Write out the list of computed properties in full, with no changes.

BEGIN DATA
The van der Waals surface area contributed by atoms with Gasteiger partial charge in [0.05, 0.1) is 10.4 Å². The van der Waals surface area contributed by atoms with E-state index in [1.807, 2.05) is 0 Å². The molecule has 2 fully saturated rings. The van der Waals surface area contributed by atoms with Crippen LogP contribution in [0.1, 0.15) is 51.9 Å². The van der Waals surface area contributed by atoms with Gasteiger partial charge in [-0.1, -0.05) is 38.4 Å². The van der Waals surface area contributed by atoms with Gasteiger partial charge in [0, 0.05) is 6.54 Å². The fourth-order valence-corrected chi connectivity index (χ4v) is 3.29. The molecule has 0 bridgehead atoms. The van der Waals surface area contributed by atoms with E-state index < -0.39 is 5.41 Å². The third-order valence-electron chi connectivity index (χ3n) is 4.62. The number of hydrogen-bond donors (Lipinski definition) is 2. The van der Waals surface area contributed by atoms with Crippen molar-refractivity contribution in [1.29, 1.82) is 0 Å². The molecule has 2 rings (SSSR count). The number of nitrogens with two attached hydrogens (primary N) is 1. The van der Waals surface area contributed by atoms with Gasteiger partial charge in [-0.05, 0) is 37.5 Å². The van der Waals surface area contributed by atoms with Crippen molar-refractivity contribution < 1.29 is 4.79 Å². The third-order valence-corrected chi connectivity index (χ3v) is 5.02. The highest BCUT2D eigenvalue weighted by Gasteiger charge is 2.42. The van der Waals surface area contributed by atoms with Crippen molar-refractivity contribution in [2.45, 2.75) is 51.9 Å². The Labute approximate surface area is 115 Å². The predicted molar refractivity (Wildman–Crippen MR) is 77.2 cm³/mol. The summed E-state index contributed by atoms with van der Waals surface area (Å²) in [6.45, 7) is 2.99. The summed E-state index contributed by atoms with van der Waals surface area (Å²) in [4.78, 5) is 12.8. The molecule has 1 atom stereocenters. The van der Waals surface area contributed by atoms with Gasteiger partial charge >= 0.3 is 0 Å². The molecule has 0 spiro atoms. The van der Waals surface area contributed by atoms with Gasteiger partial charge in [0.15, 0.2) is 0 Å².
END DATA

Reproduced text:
The van der Waals surface area contributed by atoms with Gasteiger partial charge in [0.05, 0.1) is 10.4 Å². The van der Waals surface area contributed by atoms with E-state index in [1.807, 2.05) is 0 Å². The molecule has 2 fully saturated rings. The van der Waals surface area contributed by atoms with Crippen LogP contribution in [0.1, 0.15) is 51.9 Å². The van der Waals surface area contributed by atoms with Gasteiger partial charge in [-0.1, -0.05) is 38.4 Å². The van der Waals surface area contributed by atoms with Gasteiger partial charge in [0, 0.05) is 6.54 Å². The fourth-order valence-corrected chi connectivity index (χ4v) is 3.29. The molecule has 0 bridgehead atoms. The van der Waals surface area contributed by atoms with E-state index < -0.39 is 5.41 Å². The third-order valence-electron chi connectivity index (χ3n) is 4.62. The number of hydrogen-bond donors (Lipinski definition) is 2. The van der Waals surface area contributed by atoms with Crippen molar-refractivity contribution in [1.29, 1.82) is 0 Å². The molecule has 2 rings (SSSR count). The number of nitrogens with two attached hydrogens (primary N) is 1. The van der Waals surface area contributed by atoms with Gasteiger partial charge in [-0.05, 0) is 37.5 Å². The van der Waals surface area contributed by atoms with Crippen molar-refractivity contribution < 1.29 is 4.79 Å². The third-order valence-corrected chi connectivity index (χ3v) is 5.02. The highest BCUT2D eigenvalue weighted by Gasteiger charge is 2.42. The van der Waals surface area contributed by atoms with Crippen molar-refractivity contribution in [2.45, 2.75) is 51.9 Å². The Labute approximate surface area is 115 Å². The predicted molar refractivity (Wildman–Crippen MR) is 77.2 cm³/mol. The summed E-state index contributed by atoms with van der Waals surface area (Å²) in [6.45, 7) is 2.99. The summed E-state index contributed by atoms with van der Waals surface area (Å²) in [4.78, 5) is 12.8. The molecule has 1 atom stereocenters. The van der Waals surface area contributed by atoms with Gasteiger partial charge >= 0.3 is 0 Å². The molecule has 0 spiro atoms. The van der Waals surface area contributed by atoms with Gasteiger partial charge in [0.15, 0.2) is 0 Å².